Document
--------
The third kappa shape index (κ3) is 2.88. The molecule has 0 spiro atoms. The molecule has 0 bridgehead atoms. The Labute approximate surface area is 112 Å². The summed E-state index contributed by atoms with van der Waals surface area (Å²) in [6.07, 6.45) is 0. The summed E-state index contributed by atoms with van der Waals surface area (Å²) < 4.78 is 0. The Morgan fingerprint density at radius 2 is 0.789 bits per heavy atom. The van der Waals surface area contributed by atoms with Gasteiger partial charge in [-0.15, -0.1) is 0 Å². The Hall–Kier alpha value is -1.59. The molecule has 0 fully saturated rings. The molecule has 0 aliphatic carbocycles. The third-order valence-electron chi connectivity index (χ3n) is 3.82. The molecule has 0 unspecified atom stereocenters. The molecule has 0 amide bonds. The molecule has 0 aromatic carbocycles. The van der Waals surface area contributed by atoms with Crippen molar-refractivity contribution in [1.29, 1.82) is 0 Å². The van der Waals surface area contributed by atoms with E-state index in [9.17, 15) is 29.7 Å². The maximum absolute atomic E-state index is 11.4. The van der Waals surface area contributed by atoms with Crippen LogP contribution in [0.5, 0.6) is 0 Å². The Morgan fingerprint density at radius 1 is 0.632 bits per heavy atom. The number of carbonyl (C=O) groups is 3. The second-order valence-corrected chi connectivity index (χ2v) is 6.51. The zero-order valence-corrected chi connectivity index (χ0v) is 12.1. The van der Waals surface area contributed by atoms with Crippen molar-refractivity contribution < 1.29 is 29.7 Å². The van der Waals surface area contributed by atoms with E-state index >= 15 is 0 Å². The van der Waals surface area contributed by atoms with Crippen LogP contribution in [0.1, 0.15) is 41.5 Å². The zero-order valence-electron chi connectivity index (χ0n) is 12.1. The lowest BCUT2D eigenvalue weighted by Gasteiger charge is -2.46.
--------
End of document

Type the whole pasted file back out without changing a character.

The third kappa shape index (κ3) is 2.88. The molecule has 0 spiro atoms. The molecule has 0 bridgehead atoms. The Labute approximate surface area is 112 Å². The summed E-state index contributed by atoms with van der Waals surface area (Å²) in [6.07, 6.45) is 0. The summed E-state index contributed by atoms with van der Waals surface area (Å²) < 4.78 is 0. The Morgan fingerprint density at radius 2 is 0.789 bits per heavy atom. The van der Waals surface area contributed by atoms with Gasteiger partial charge in [-0.15, -0.1) is 0 Å². The Hall–Kier alpha value is -1.59. The molecule has 0 fully saturated rings. The molecule has 0 aliphatic carbocycles. The third-order valence-electron chi connectivity index (χ3n) is 3.82. The molecule has 0 unspecified atom stereocenters. The molecule has 0 amide bonds. The molecule has 0 aromatic carbocycles. The van der Waals surface area contributed by atoms with Crippen molar-refractivity contribution in [1.29, 1.82) is 0 Å². The van der Waals surface area contributed by atoms with E-state index in [9.17, 15) is 29.7 Å². The maximum absolute atomic E-state index is 11.4. The van der Waals surface area contributed by atoms with Crippen LogP contribution in [0.5, 0.6) is 0 Å². The Morgan fingerprint density at radius 1 is 0.632 bits per heavy atom. The number of carbonyl (C=O) groups is 3. The second-order valence-corrected chi connectivity index (χ2v) is 6.51. The zero-order valence-corrected chi connectivity index (χ0v) is 12.1. The van der Waals surface area contributed by atoms with Crippen molar-refractivity contribution < 1.29 is 29.7 Å². The van der Waals surface area contributed by atoms with E-state index >= 15 is 0 Å². The van der Waals surface area contributed by atoms with Crippen LogP contribution in [0.1, 0.15) is 41.5 Å². The zero-order valence-electron chi connectivity index (χ0n) is 12.1. The lowest BCUT2D eigenvalue weighted by Gasteiger charge is -2.46.